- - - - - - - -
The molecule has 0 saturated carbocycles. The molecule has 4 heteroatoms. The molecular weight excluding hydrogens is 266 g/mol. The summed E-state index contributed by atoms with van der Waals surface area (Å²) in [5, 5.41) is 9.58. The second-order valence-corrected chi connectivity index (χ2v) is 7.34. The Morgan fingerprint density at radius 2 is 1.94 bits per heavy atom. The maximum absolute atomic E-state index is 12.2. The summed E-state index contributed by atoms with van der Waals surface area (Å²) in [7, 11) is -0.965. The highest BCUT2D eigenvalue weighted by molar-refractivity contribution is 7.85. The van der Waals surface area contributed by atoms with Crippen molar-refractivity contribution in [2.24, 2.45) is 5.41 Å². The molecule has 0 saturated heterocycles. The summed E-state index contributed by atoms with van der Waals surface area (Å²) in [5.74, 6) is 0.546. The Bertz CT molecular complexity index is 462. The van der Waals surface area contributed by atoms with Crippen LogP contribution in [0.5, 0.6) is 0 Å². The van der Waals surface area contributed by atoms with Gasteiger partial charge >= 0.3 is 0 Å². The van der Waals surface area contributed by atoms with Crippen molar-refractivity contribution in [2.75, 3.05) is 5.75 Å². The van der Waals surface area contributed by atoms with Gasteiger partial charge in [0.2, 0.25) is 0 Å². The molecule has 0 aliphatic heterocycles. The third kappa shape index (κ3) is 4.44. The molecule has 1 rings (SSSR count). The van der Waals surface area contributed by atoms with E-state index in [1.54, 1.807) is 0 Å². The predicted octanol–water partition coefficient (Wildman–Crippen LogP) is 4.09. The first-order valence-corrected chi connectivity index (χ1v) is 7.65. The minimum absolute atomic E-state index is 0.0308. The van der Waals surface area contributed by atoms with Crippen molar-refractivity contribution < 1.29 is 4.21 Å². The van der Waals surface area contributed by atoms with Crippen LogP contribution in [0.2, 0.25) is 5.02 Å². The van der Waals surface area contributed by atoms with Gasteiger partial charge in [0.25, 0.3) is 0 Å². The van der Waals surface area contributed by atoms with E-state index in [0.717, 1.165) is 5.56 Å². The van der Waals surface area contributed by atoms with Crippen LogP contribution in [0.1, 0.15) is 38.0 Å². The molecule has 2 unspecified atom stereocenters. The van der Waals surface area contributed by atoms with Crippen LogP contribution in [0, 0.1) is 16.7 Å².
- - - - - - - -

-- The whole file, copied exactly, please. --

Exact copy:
The molecule has 0 saturated carbocycles. The molecule has 4 heteroatoms. The molecular weight excluding hydrogens is 266 g/mol. The summed E-state index contributed by atoms with van der Waals surface area (Å²) in [5, 5.41) is 9.58. The second-order valence-corrected chi connectivity index (χ2v) is 7.34. The Morgan fingerprint density at radius 2 is 1.94 bits per heavy atom. The maximum absolute atomic E-state index is 12.2. The summed E-state index contributed by atoms with van der Waals surface area (Å²) in [7, 11) is -0.965. The highest BCUT2D eigenvalue weighted by molar-refractivity contribution is 7.85. The van der Waals surface area contributed by atoms with Crippen molar-refractivity contribution in [2.24, 2.45) is 5.41 Å². The molecule has 0 saturated heterocycles. The summed E-state index contributed by atoms with van der Waals surface area (Å²) in [5.74, 6) is 0.546. The Bertz CT molecular complexity index is 462. The van der Waals surface area contributed by atoms with Crippen LogP contribution in [0.5, 0.6) is 0 Å². The van der Waals surface area contributed by atoms with Gasteiger partial charge >= 0.3 is 0 Å². The van der Waals surface area contributed by atoms with Crippen molar-refractivity contribution in [2.75, 3.05) is 5.75 Å². The van der Waals surface area contributed by atoms with Gasteiger partial charge in [0.2, 0.25) is 0 Å². The molecule has 0 aliphatic heterocycles. The third kappa shape index (κ3) is 4.44. The molecule has 1 rings (SSSR count). The van der Waals surface area contributed by atoms with E-state index in [1.54, 1.807) is 0 Å². The predicted octanol–water partition coefficient (Wildman–Crippen LogP) is 4.09. The first-order valence-corrected chi connectivity index (χ1v) is 7.65. The minimum absolute atomic E-state index is 0.0308. The van der Waals surface area contributed by atoms with Crippen molar-refractivity contribution < 1.29 is 4.21 Å². The van der Waals surface area contributed by atoms with Crippen LogP contribution in [0.2, 0.25) is 5.02 Å². The van der Waals surface area contributed by atoms with Gasteiger partial charge in [0.25, 0.3) is 0 Å². The van der Waals surface area contributed by atoms with E-state index in [0.717, 1.165) is 5.56 Å². The van der Waals surface area contributed by atoms with Crippen LogP contribution in [0.1, 0.15) is 38.0 Å². The molecule has 2 unspecified atom stereocenters. The van der Waals surface area contributed by atoms with Crippen LogP contribution in [0, 0.1) is 16.7 Å².